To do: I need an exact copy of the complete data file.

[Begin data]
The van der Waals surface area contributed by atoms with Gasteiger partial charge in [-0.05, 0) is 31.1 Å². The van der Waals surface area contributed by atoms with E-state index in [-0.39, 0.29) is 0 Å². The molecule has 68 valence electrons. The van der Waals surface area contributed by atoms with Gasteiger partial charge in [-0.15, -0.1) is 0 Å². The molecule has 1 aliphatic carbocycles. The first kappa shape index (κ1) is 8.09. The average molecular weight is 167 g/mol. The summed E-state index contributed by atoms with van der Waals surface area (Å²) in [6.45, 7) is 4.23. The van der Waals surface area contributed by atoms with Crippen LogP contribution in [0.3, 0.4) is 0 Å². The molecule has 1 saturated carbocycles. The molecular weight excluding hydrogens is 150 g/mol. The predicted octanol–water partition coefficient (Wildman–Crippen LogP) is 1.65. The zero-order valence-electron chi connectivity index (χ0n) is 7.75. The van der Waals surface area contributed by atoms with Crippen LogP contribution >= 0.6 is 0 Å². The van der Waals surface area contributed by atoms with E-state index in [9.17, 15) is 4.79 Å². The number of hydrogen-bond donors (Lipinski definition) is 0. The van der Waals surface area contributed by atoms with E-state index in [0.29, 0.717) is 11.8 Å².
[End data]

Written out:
The van der Waals surface area contributed by atoms with Gasteiger partial charge in [-0.05, 0) is 31.1 Å². The van der Waals surface area contributed by atoms with E-state index in [-0.39, 0.29) is 0 Å². The molecule has 68 valence electrons. The van der Waals surface area contributed by atoms with Gasteiger partial charge in [-0.15, -0.1) is 0 Å². The molecule has 1 aliphatic carbocycles. The first kappa shape index (κ1) is 8.09. The average molecular weight is 167 g/mol. The summed E-state index contributed by atoms with van der Waals surface area (Å²) in [6.45, 7) is 4.23. The van der Waals surface area contributed by atoms with Crippen LogP contribution in [0.3, 0.4) is 0 Å². The molecule has 1 saturated carbocycles. The molecular weight excluding hydrogens is 150 g/mol. The predicted octanol–water partition coefficient (Wildman–Crippen LogP) is 1.65. The zero-order valence-electron chi connectivity index (χ0n) is 7.75. The van der Waals surface area contributed by atoms with Crippen LogP contribution >= 0.6 is 0 Å². The van der Waals surface area contributed by atoms with E-state index in [9.17, 15) is 4.79 Å². The number of hydrogen-bond donors (Lipinski definition) is 0. The van der Waals surface area contributed by atoms with E-state index in [0.29, 0.717) is 11.8 Å².